Many issues surround water, whether it is stormwater, drinking water, or waste water; quantity, quality, flow. We want the right kind, in the right amount, in the right place, at the right time.
Water bottle filling stations
- Water bottle filling stations are the new standard around campus.
- New and renovated spaces have bottle filling stations that make it easier to refill your own bottle.
Green roofs can be effectively used to reduce stormwater runoff from commercial, industrial, and residential buildings. In contrast to traditional asphalt or metal roofing, green roofs absorb, store, and later evapotranspire initial precipitation, thereby acting as a stormwater management system and reducing overall peak flow discharge to a storm sewer system. Furthermore, conventional roofing can act as a source for numerous toxic pollutants including lead, zinc, pyrene, and chrysene (Vane Metre and Mahler, 2003). (USEPA)
Kent State University’s first green roof was installed at Taylor Hall in 2013. The green roof encompasses roughly 6,200 square feet of the roof plaza area on the lower roof of Taylor Hall. The garden roof has a walkway that partially overlooks the May 4, 1970, Site and Memorial. Green roofs have many benefits including: helping maintain cooler temperatures, reduce cooling costs for buildings, protect roof membranes so roofs may last longer, slow the speed of storm water to release stress on drainage systems, and they’re visually appealing. The Taylor Hall green roof requires very little maintenance and there is no chemical weed control. The plants, which come in 12 varieties of sedum, are watered by an irrigation system and do not require mowing.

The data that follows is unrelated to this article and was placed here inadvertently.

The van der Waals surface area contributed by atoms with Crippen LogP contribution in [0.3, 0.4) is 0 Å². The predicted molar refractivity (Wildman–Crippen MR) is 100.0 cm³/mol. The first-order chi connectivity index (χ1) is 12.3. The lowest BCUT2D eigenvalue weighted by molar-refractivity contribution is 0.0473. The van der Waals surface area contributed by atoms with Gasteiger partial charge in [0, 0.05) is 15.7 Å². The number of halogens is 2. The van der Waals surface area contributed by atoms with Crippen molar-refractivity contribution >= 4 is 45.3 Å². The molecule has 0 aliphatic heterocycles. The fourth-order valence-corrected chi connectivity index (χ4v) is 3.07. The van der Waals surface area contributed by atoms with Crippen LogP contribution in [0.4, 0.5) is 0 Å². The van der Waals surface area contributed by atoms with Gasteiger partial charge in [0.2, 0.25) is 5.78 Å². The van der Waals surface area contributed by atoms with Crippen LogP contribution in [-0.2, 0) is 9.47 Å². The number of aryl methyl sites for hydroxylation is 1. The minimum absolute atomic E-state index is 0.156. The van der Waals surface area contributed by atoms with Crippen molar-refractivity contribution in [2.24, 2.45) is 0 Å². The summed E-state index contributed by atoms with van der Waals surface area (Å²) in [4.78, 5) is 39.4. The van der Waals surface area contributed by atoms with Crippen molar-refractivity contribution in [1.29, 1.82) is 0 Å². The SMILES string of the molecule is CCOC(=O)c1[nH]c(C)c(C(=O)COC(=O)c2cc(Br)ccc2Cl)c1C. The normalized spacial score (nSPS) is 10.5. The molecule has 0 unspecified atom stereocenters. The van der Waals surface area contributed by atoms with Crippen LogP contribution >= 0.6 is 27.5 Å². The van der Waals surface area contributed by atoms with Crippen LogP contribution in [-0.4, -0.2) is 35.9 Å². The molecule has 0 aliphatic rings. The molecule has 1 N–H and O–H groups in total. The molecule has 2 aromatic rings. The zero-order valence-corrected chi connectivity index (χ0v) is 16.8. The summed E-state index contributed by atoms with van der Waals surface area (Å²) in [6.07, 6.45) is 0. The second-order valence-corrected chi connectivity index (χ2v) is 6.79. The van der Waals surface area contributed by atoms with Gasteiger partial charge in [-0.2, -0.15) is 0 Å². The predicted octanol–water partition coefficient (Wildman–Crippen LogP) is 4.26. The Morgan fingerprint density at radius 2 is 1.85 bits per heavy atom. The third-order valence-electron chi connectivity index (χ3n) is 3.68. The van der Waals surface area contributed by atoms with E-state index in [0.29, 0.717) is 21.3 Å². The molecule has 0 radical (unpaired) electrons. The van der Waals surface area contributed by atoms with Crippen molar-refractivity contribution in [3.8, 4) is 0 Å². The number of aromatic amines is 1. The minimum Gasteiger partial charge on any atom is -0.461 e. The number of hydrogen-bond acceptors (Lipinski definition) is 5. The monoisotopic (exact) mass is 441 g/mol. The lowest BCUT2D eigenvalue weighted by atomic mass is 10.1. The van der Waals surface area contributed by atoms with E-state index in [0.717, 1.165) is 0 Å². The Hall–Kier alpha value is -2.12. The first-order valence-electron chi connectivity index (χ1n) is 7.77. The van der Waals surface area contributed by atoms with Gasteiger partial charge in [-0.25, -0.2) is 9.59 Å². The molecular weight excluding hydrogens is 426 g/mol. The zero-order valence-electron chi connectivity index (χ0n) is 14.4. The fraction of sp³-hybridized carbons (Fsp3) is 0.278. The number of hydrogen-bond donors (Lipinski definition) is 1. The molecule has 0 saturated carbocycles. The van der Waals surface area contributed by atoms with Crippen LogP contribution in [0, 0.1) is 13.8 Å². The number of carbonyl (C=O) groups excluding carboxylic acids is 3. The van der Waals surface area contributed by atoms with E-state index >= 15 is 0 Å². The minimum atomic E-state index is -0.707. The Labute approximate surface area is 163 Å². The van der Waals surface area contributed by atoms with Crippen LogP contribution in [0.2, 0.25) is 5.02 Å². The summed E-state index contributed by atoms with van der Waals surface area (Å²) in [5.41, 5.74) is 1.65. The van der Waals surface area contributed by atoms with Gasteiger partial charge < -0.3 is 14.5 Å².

Center for Architecture and Environmental Design
Green roof info coming!
Kent State Led Green Roof Project Wins International Recognition
A Kent State led team of team of graduate architecture students let by the College of Architecture and Environmental Design Associate Professor Dr. Reid Coffman’s green roof project wins international recognition. The Bike Box Living Roof Lab in Cleveland, Ohio received an Award of Excellence from Green Roofs for Healthy Cities for built projects.
Kent State Associate Professor in the College of Architecture and Environmental Design receives 2020 Green Roof and Wall Award of Excellence from Green Roofs for Healthy Cities